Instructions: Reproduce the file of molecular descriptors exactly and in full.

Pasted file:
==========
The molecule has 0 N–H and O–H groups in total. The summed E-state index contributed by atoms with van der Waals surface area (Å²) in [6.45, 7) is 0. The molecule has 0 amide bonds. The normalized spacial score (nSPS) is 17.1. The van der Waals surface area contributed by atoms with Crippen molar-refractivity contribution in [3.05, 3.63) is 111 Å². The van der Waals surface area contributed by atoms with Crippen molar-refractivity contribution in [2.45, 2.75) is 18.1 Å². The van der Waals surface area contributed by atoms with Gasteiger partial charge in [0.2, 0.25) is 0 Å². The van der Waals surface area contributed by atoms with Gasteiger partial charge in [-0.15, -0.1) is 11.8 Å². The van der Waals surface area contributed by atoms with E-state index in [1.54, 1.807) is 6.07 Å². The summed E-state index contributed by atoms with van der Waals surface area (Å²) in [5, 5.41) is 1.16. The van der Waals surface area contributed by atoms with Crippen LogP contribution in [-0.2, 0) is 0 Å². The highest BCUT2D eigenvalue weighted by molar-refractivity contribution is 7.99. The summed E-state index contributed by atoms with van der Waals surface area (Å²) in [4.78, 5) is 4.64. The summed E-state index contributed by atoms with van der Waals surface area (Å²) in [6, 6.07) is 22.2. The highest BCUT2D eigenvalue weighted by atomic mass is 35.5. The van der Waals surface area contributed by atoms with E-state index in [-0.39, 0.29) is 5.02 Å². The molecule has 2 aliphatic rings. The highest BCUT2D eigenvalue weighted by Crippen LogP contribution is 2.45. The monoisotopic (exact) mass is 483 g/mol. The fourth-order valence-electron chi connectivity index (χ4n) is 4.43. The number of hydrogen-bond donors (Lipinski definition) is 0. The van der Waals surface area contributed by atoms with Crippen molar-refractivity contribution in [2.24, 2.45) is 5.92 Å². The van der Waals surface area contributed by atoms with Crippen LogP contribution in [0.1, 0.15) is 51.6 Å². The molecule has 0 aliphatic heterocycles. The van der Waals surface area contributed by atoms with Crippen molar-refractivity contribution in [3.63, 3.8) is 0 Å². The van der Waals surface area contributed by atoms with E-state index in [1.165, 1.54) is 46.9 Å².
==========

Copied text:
The molecule has 0 N–H and O–H groups in total. The summed E-state index contributed by atoms with van der Waals surface area (Å²) in [6.45, 7) is 0. The molecule has 0 amide bonds. The normalized spacial score (nSPS) is 17.1. The van der Waals surface area contributed by atoms with Crippen molar-refractivity contribution in [3.05, 3.63) is 111 Å². The van der Waals surface area contributed by atoms with Crippen molar-refractivity contribution in [2.45, 2.75) is 18.1 Å². The van der Waals surface area contributed by atoms with Gasteiger partial charge in [0.2, 0.25) is 0 Å². The van der Waals surface area contributed by atoms with Gasteiger partial charge in [-0.15, -0.1) is 11.8 Å². The van der Waals surface area contributed by atoms with E-state index in [1.54, 1.807) is 6.07 Å². The summed E-state index contributed by atoms with van der Waals surface area (Å²) in [5, 5.41) is 1.16. The van der Waals surface area contributed by atoms with Crippen LogP contribution in [-0.2, 0) is 0 Å². The highest BCUT2D eigenvalue weighted by molar-refractivity contribution is 7.99. The summed E-state index contributed by atoms with van der Waals surface area (Å²) in [4.78, 5) is 4.64. The summed E-state index contributed by atoms with van der Waals surface area (Å²) in [6, 6.07) is 22.2. The highest BCUT2D eigenvalue weighted by atomic mass is 35.5. The van der Waals surface area contributed by atoms with E-state index in [-0.39, 0.29) is 5.02 Å². The molecule has 2 aliphatic rings. The highest BCUT2D eigenvalue weighted by Crippen LogP contribution is 2.45. The monoisotopic (exact) mass is 483 g/mol. The fourth-order valence-electron chi connectivity index (χ4n) is 4.43. The number of hydrogen-bond donors (Lipinski definition) is 0. The van der Waals surface area contributed by atoms with Crippen molar-refractivity contribution in [2.24, 2.45) is 5.92 Å². The van der Waals surface area contributed by atoms with Crippen LogP contribution in [0.1, 0.15) is 51.6 Å². The molecule has 0 aliphatic heterocycles. The van der Waals surface area contributed by atoms with Crippen molar-refractivity contribution in [3.63, 3.8) is 0 Å². The van der Waals surface area contributed by atoms with E-state index in [1.165, 1.54) is 46.9 Å².